Thursday, August 19, 2010

"Eat Pray Love" is spectacular but rather self-indulgent as a memoir film

Back in the 50s, television game shows used to offer a choice between Rome, Paris and London as destinations of prize trips, so it seemed at first that Elizabeth Gilbert’s choice of Italy, India, and Indonesia as destinations for her “year off” seemed a bit arbitrary, although in the long film “Eat, Pray, Love”, the segments (rather seeming like separate documentary episodes on the National Geographic Channel) seemed to mesh.

The film, directed by Ryan Murphy and from Columbia Picture (and Plan B), looks so grand that I wondered why it was filmed in “only” 1.85:1; it seems to deserve Imax. The volcano scene in Bali was most striking and perhaps prescient. Curiously, the film’s style, though, suggests it wants to be appreciated as if it were an indie.

Everyone knows by now that the movie is based on a memoir by Elizabeth Gilbert (Julia Roberts) after her divorce which followed difficulty in conceiving. It seems rather self-indulgent, as if Gilbert should have watched Tracey Jackson’s “Lucky Ducks”. Gilbert has the luxury and good fortune to study her own feelings. (The title of the book was “Eat, Pray, Love: One Woman's Search for Everything Across Italy, India and Indonesia”; okay, the three words in the title do map to the three destinations).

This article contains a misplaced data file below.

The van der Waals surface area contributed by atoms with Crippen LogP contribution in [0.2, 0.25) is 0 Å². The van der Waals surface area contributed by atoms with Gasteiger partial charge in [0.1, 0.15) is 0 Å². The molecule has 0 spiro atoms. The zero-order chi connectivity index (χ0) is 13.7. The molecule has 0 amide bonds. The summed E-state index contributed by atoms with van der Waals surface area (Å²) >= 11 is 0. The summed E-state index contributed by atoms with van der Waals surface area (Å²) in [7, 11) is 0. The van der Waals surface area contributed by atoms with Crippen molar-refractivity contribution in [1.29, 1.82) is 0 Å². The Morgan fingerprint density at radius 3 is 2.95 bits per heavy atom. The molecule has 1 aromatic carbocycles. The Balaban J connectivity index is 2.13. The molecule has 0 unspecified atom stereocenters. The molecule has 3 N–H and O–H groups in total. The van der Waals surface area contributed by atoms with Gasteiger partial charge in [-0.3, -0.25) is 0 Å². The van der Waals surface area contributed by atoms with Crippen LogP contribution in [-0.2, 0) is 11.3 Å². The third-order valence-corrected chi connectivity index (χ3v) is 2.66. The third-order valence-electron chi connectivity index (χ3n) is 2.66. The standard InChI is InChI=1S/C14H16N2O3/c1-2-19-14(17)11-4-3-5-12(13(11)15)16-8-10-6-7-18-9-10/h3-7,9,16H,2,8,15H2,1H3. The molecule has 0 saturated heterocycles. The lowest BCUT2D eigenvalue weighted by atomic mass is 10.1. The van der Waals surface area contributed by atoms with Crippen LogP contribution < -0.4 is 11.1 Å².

The most interesting part dramatically is probably the middle, in India, where Gilbert has to pay her dues by scrubbing floors, something expected of every resident of the ashram. It sounds almost like rehab.

She starts getting some real life back in Bali (I saw this film right after seen “South Pacific” on PBS yesterday); the script made an odd reference to the 2002 terror attack. Javier Bardem is about as convincing as a future husband as was Billy Crudup or James Franco as a boy friend back home in New York.

I liked Julia Roberts better as Erin Brockovich than as Elizabeth Gilbert. But I guess I’m supposed to.

Here is the official site

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